A Photographer's 5-Day Road Trip Across Israel
Haaretz Photography Blog editor, Daniel Tchetchik, spent five days armed with an analog camera, documenting the 'beauty and complexity of the country I love very much.'
About The Road Trip
I traversed Israel from south to north in five days. A journey of heat, nostalgia and searching. It wasn’t always clear to me what I was searching for but it wasn’t hard for me to identify what was wanted on the ground. I was looking for the glue of an Artik ice cream bar wrapper, my barefoot days, my childhood. The beauty and complexity of the country I love very much. From Eilat to Mount Hermon and back to the center of the country via Rosh Hanikra and Haifa.
Unlike classical photo-journalism, in which a photographer is sent to an event that happened or will happen, I was looking for the everyday event that is sometimes just as important as the front-page headline, a journey that made space for the randomness of life.
This is a wobbly period: Holocaust Day, Memorial Day … a time to look back, but also a time for looking ahead. Days in which the light is harsh and burning, accompanied by days with cooling wind and caressing light. The days are mostly warm and they will only get hotter; the water in the sea is still cool … and Israel is here.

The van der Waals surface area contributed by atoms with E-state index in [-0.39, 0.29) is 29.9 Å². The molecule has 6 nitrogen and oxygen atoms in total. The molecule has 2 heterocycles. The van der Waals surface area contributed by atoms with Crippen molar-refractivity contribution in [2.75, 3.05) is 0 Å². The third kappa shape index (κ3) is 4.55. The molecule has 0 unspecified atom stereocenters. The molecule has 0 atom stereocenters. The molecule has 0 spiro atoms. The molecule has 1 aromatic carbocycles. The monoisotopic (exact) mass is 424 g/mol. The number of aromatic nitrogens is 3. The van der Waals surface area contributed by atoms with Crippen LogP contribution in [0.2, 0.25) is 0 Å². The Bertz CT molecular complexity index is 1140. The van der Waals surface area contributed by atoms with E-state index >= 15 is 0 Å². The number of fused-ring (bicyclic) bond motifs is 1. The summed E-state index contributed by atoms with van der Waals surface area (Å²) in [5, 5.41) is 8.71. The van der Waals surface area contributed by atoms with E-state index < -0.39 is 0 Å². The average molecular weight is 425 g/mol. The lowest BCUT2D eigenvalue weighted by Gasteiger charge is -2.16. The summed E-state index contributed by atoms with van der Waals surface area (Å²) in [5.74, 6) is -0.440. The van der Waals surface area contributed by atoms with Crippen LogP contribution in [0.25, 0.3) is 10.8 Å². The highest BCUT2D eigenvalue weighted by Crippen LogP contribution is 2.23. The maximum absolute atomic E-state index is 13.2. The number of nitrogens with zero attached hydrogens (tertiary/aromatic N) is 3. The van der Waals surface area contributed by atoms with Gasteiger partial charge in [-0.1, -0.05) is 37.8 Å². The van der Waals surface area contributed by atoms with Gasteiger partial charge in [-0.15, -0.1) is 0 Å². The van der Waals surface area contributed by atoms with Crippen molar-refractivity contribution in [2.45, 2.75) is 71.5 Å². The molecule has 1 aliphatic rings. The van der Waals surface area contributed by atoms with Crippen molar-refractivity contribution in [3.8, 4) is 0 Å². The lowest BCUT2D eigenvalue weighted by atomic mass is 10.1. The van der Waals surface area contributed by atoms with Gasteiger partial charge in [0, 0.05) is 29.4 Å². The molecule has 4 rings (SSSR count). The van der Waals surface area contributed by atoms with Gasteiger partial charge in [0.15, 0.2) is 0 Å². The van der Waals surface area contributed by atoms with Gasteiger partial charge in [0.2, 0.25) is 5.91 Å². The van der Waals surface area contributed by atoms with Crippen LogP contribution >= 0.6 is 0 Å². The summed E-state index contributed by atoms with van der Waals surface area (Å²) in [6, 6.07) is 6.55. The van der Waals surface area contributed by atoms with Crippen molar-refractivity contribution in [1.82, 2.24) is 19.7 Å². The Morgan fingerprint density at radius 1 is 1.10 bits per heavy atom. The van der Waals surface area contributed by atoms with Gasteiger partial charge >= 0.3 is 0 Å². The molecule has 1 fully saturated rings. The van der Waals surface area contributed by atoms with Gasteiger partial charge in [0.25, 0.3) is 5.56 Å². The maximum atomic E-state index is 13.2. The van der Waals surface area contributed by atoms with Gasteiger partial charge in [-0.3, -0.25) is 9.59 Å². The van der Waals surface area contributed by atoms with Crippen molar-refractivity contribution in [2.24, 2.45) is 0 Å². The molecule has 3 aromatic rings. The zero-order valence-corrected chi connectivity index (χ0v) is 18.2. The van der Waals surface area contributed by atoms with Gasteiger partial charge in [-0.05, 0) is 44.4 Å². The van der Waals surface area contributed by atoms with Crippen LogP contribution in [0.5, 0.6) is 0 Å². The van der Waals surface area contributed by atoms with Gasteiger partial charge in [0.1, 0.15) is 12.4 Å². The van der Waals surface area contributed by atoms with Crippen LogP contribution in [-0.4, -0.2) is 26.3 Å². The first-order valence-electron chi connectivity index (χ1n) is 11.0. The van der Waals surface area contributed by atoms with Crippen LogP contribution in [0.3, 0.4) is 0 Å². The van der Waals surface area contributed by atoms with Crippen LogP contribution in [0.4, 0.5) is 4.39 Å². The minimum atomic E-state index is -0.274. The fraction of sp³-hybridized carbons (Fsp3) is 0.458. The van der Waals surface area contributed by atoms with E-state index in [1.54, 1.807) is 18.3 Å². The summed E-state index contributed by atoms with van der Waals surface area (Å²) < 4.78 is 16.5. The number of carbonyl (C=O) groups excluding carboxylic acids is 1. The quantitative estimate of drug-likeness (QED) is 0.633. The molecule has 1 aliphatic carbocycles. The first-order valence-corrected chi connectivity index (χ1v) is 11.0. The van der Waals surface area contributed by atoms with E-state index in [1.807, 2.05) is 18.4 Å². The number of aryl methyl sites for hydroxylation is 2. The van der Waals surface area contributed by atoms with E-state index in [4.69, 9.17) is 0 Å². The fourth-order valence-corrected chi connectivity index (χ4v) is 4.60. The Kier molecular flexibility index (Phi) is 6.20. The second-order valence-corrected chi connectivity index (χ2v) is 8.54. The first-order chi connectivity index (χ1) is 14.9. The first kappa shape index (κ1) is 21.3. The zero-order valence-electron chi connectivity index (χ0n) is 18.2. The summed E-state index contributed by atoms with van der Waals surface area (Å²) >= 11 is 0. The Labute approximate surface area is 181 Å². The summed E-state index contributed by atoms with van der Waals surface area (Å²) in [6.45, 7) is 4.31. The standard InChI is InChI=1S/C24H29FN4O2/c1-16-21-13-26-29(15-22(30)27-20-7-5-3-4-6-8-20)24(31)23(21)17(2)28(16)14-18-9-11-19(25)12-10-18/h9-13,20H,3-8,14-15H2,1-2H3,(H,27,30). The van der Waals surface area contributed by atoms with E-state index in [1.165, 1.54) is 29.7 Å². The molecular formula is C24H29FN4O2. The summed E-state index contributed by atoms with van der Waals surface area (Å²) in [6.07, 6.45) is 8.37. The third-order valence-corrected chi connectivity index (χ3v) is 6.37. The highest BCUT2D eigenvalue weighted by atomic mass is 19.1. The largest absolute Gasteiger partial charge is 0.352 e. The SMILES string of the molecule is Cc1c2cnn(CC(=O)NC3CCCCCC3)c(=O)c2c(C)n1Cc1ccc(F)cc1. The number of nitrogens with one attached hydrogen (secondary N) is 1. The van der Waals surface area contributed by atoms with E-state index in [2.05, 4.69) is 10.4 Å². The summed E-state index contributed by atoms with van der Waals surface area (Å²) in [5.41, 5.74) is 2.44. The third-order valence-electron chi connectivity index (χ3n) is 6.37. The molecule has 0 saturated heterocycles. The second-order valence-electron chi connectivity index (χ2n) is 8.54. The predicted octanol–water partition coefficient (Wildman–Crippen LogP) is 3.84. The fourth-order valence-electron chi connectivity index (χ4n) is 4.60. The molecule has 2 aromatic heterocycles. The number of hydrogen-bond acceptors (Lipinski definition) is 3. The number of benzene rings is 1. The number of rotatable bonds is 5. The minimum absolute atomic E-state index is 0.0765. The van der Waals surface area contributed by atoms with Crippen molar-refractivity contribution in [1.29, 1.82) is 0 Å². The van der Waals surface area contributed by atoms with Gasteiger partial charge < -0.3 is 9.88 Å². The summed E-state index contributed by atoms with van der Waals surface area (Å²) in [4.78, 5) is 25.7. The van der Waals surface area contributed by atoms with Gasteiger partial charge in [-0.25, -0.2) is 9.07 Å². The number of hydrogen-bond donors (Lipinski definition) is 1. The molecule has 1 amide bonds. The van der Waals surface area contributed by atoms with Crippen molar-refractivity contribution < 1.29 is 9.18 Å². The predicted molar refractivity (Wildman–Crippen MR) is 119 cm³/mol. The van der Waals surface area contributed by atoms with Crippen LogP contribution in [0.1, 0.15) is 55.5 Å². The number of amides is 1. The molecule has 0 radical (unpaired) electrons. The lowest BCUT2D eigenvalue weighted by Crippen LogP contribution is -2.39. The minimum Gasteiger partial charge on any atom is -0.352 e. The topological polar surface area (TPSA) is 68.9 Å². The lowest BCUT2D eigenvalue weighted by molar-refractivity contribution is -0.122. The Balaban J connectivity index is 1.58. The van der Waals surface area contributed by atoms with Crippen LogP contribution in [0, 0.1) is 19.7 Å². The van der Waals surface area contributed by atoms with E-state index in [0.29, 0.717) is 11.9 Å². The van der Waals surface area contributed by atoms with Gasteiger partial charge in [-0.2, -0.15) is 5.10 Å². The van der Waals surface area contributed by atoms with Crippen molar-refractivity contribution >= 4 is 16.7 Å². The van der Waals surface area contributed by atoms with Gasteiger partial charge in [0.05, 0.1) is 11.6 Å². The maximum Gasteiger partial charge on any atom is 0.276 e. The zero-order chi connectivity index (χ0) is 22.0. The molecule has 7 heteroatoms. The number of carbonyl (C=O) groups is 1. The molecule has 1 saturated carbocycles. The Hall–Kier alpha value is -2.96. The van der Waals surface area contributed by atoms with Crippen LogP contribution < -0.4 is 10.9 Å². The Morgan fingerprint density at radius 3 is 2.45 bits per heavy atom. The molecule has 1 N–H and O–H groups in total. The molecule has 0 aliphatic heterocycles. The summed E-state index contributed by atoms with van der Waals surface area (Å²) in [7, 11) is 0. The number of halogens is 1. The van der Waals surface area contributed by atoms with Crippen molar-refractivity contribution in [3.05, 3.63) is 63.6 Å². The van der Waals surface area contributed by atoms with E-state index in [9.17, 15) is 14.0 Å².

I spoke to many people. Some of them are happy with the situation, others less so. All of them accepted me in a loving way, inviting me to have some food, to sit and talk a while… All of them were curious about the purpose of the pictures. One of my interesting conversations was with a boy of 11 and a half, Zohar, whom I met together with his father near Nahal Alexander.
“Tell me, Zohar, what is the thing you most love in this country?” I asked. “I don’t know,” he replied. “Okay, so what don’t you like here?” Zohar: “I don’t know … but I’ll tell you what, I live my life here and not the country’s life.”
In the Nahariya area I met Anna Mushkin who gave me another roll of film on a day of distress. The conversation with her slid into the past: “Arik Einstein always reminds me of things that I miss; he signifies an era that has ended. It used to be that there were simplicity and modesty here – it’s a different country now.”
Sometimes for hours in the car nothing much happens, only the highway winding ahead of me, reminding me of the high tides and low tides of the state and of life … Uphill and then downhill and after that flat … Again and again. The light changes. Landscapes that I have already seen and photographed a number of times suddenly look different. This time, with an analog camera and color film, random wandering or written in advance, an unknown route but one that feels planned, and the road goes on … Who knows to where … Going over the materials I feel that this was a journey inspired by my family album, when the colors of the photography were less saturated and, at least as I remember, so was the reality. The colors, at least for me, felt more real.